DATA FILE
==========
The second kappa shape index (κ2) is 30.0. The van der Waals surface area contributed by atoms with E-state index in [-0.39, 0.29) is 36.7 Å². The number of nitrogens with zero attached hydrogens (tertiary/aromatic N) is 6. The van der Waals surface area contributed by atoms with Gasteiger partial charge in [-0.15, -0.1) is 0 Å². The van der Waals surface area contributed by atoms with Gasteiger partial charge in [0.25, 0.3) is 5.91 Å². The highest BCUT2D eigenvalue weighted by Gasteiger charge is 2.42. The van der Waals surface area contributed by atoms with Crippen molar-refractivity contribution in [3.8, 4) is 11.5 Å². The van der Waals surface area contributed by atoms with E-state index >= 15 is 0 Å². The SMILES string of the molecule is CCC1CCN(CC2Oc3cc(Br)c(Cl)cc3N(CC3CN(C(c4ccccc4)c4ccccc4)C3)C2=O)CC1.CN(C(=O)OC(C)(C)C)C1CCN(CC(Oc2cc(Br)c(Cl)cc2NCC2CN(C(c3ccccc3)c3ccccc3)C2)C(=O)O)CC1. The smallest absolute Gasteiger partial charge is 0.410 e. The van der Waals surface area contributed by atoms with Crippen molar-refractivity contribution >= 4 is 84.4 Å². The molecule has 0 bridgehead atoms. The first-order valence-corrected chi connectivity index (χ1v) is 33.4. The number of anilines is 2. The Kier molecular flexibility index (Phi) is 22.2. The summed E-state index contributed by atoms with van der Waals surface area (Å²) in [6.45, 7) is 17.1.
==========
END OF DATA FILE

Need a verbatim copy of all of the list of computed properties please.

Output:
The second kappa shape index (κ2) is 30.0. The van der Waals surface area contributed by atoms with E-state index in [-0.39, 0.29) is 36.7 Å². The number of nitrogens with zero attached hydrogens (tertiary/aromatic N) is 6. The van der Waals surface area contributed by atoms with Gasteiger partial charge in [-0.15, -0.1) is 0 Å². The van der Waals surface area contributed by atoms with Gasteiger partial charge in [0.25, 0.3) is 5.91 Å². The highest BCUT2D eigenvalue weighted by Gasteiger charge is 2.42. The van der Waals surface area contributed by atoms with Crippen molar-refractivity contribution in [3.8, 4) is 11.5 Å². The van der Waals surface area contributed by atoms with E-state index >= 15 is 0 Å². The SMILES string of the molecule is CCC1CCN(CC2Oc3cc(Br)c(Cl)cc3N(CC3CN(C(c4ccccc4)c4ccccc4)C3)C2=O)CC1.CN(C(=O)OC(C)(C)C)C1CCN(CC(Oc2cc(Br)c(Cl)cc2NCC2CN(C(c3ccccc3)c3ccccc3)C2)C(=O)O)CC1. The smallest absolute Gasteiger partial charge is 0.410 e. The van der Waals surface area contributed by atoms with Crippen molar-refractivity contribution >= 4 is 84.4 Å². The molecule has 0 bridgehead atoms. The first-order valence-corrected chi connectivity index (χ1v) is 33.4. The number of anilines is 2. The Kier molecular flexibility index (Phi) is 22.2. The summed E-state index contributed by atoms with van der Waals surface area (Å²) in [6.45, 7) is 17.1.